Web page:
Monday, April 8, 2013

Pretties, by Scott Westerfeld

In Tally's world, your 16th birthday brings an operation that turns you from a repellent Ugly into a stunningly attractive Pretty, and catapults you into a high-tech paradise where your only job is having a really good time. Just before her birthday, Tally discovered that turning Pretty comes with a terrible price. She vowed to accept the operation, but with the understanding that her friends on the outside would rescue her, and let her be the guinea pig for the experimental and highly dangerous cure they're developing.
But in the second book of the Uglies series, Tally's Pretty. And everything's changed. The new, Pretty Tally is totally happy right where she is. She doesn't think she needs any kind of cure at all. When someone from her Ugly life shows up with a message, Tally has a hard time listening. Did she really promise to give all this up? Is she bound by a promise she made when she was a different person? If there is anything left of the old Tally, how will she fight her way out to keep her word and help her friends?

     "Pretties" is the second book of the Uglies series. It starts a month after Tally Youngblood had become a Pretty - in her world/ time in the future, everyone who is older than 16 is submitted to a surgery given by the government to become perfect. Not just your face, but your bones and body are changed. After finding out that they also make changes in people's brains - altering the way they think, and their past memories blurry, Tally committed herself to become a pretty and test a new kind of pills developed by the Smokies (people who live outside of the city and are against the system), which intention is to fix the lesions in the brain caused by the surgery. 
     As a Pretty, Tally lives in New Pretty Town, having fun, drinking and going to parties every day. This world of fun ends when her past calls her back to reality: she is given a letter in which she wrote to herself back in the days she had her conscience in the right place. Her decisions after that change everything.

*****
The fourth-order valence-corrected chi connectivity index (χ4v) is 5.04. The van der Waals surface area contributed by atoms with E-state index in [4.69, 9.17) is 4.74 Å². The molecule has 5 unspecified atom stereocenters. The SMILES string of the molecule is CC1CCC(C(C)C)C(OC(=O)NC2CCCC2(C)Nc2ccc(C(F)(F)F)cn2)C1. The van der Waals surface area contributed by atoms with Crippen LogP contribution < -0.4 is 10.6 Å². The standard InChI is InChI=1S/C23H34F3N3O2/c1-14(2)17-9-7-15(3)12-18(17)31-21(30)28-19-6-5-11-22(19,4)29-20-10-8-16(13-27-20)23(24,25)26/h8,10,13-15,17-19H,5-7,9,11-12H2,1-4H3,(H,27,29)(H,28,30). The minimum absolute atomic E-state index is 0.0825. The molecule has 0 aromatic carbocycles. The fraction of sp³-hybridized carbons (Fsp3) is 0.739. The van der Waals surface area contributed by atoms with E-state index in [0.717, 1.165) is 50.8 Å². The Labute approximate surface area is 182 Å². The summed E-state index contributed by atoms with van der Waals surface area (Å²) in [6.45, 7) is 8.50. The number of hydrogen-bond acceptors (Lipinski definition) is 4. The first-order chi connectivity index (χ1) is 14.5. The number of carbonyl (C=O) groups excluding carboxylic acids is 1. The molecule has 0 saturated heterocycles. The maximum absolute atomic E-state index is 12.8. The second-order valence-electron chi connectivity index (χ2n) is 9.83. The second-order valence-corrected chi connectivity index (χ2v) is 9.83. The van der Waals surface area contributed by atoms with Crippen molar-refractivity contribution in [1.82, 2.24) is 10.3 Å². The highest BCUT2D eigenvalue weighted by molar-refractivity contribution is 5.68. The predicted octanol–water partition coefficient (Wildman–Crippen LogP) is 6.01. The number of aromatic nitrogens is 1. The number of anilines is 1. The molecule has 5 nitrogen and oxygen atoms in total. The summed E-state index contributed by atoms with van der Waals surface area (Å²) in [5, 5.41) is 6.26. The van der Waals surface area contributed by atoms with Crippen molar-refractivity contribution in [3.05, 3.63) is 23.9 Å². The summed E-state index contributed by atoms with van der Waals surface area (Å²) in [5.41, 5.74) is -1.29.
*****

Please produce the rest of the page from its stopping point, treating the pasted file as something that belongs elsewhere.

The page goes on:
As Scott Westerfeld call as being "bubbly" - to be clear in your thoughts and able to understand what is going on, Tally struggles with herself throughout the book to keep her mind "bubbly" so she could think right and escape from the city which is controlled by the Special Circumstances (Almost inhuman people who were designed by another kind of surgery to keep everything in control and the city safe from Outsiders). Escaping the city meant finding the Smokies and helping them to give the pills to everybody so they could be cured from the brain lesions and be free. Brain-free.
     On her way to the Smokies, she finds an area called the reservation which is a project, a study made by the Specials that observes tribal people and how the human nature acts with one another. They were the proof that human beings left alone destroy each other and the planet, just like the mankind did 300 years before in the story. Man used the resources without a limit and destroyed the environment, almost killing the whole humanity. 
     The study is a proof that human beings are evil inside of themselves and are capable to self-destruction, hurting and killing each other and the planet. This is the reason why this system was created - to prevent humanity to extinguish itself forever.
     Westerfeld mixes teenager romances and friendship with this well-narrated futuristic dystopy. The story is less adventure than the first book, "Uglies", involves more serious conflicts, and is less innocent, what makes me think that it should be indicated to young adults, not for teenagers. But still, a good story. Scott Westerfeld knows how to grab the reader with such intensity that can create addicted page-turners. 

Quotes: " Left alone, human beings are a plague. They multiply relentlessly, consuming every resource, destroying everything they touch. Without the operation, human beings always become Rusties."

" Their reasons don't mean anything unless I have a choice. And they don't give anyone a choice."

" This was their world out here - this raw, cruel wilderness with its disease and violence and animal struggle for survival. Like this people, this world was ugly. To be pretty was to be from somewhere beyond. Out here, Tally was a god."

" Everyone in the world was programmed by the place they were born, hemmed in by their beliefs, but you had to at least try to grow your own brain."

Depression after-reading: 100%
Final Rating:94%

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